15 October 2010 - 6:35 pm

Review: 10 Rules of Writing

10 Rules of Writing by Elmore Leonard

Anyone who has talked to me – or heard me talk – about writing books knows that I always start with one piece of advice: if you’re going to read one writing book, read three. Then I usually go on to say: there are lots of ways to write, and you need to find what’s best for you.

If I was going to recommend some writing books, Elmore Leonard’s wouldn’t be in the list. I had to think long and hard about this, but ultimately, there are many more useful places for you to spend your time and money.

I read it because a friend had borrowed it from the library and I could get through it in a lunchtime at work before she had to take it back. This is because of the first issue I have with the book: it’s very short. Yes, you get the ten rules of writing, but they’re a sentence or two each, and there is rarely any explanation given for why these are good rules to follow. There are some interesting pictures used to fill up the pages, but little substance.

I can nod and agree and fill in the gaps myself, but I’ve been studying writing for most of my life. Honestly, I’m not sure who this book is aimed at. Beginner writers are in danger of being bewildered by the statements and will wind up following them blindly, if at all. Experienced writers aren’t likely to find them of much value because they’re just surface rules.

And because there’s no notion about why they’re good to follow, there’s no hint about when or why it might be good to break them. As always with writing, breaking rules is just as important as following them, but you can only do that if you understand them first.

So, then we move on to the rules themselves. I will say that it is all good, solid advice. There are a couple of points that I don’t agree with (as hard and fast rules – with some explanation, context, or caveats, they would be fine). For example, Mr Leonard says not to use detailed descriptions. Some genres and styles of writing have this as a norm, so I don’t think you can apply this rule universally. In some writing, it fits the flow of the story rather than breaks it.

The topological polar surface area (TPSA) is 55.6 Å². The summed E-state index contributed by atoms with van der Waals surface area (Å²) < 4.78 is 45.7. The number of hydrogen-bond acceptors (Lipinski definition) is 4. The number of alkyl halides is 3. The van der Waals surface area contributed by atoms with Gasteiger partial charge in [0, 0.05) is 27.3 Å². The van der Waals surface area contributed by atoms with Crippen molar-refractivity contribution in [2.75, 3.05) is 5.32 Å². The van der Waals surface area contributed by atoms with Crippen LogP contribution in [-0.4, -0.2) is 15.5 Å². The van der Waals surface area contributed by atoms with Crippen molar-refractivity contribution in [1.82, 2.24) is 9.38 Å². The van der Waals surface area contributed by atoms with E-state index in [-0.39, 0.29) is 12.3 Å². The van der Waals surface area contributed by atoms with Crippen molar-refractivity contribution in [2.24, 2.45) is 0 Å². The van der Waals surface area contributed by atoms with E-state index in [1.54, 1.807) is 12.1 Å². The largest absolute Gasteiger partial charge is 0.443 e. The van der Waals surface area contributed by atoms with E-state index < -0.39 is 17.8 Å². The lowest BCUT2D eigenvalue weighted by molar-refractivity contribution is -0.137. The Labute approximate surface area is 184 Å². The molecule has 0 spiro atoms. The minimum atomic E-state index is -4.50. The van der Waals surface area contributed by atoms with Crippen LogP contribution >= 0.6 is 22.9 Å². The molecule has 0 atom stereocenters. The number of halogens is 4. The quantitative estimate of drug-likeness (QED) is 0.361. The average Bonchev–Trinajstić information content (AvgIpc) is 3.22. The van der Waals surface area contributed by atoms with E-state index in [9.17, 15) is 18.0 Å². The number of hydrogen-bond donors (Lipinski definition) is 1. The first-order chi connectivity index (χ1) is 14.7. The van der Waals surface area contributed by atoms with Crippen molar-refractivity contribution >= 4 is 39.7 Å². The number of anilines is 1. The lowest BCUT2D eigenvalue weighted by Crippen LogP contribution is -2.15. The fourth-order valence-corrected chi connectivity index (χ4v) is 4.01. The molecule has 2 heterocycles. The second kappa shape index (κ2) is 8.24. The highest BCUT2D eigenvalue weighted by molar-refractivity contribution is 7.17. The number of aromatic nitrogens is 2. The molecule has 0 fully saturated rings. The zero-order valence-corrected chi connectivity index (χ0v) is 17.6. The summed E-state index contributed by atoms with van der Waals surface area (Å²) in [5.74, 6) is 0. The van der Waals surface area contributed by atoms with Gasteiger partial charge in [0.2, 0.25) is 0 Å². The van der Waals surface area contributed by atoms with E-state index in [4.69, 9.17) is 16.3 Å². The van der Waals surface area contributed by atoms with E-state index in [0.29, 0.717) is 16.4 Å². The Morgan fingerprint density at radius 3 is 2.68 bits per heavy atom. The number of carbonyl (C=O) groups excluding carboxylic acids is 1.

Context is king.

The rules themselves also overlap in a few cases. Take the description one – that’s actually two rules, one for characters and one for places and objects. Why split them up? Then there’s the last rule, the one we’ve stuck with the book long enough to reach: “Leave out parts the readers tend to skip.” Well, that covers several other rules which could have been rolled up into a single bundle.

So what you actually get is about 6 or 7 rules of writing.

Once you’ve got that far – to the end of Rule 10 – you should be at the end of the book. Right? Wrong. There’s more! At the back of the book there’s a whole splurge of information and advice about writing. It’s good stuff too, and explained better than most of the ‘rules’. Why these points weren’t made into rules, I don’t know. It’s great to have in there, but bewildering considering the construction of the book and its information.

I feel like somewhere in those pages, there is a good writing book hiding. Replace the pretty pictures with some explanatory text and you might just find it. Sadly, that isn’t what was produced.

Overall, I would advise you save your money rather than spend it on this book (I’ve only seen it in hardcover and therefore not cheap!). Borrow it from a library if you’re desperate to read it, but you’ll find many more useful writing books out there.

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  1. Meaghan says:

    Stephen King’s “On Writing” is my favorite of all writing books, I recommend that to everyone and keep rereading it over and over. Also, the NaNoWriMo book by Chris Baty, “No Plot, No Problem!” is actually quite useful to me all the time, even when I am not going all crazy and trying to WriMo. Thanks for the tip, this sounds like a bummer of a book.

    October 18th, 2010 at 12:29 pm

  2. Mel says:

    Hi Meaghan! Thanks for commenting.

    King’s ‘On Writing’ is one of the reasons I tell people to read more than one writing book. It’s good, but there’s more options out there! One day I’ll get around to doing a review of that one, too.

    I do like Chris Baty’s book! Fun and practical. Well worth a look, even if, like you said, it’s not NaNo right now.

    October 18th, 2010 at 2:37 pm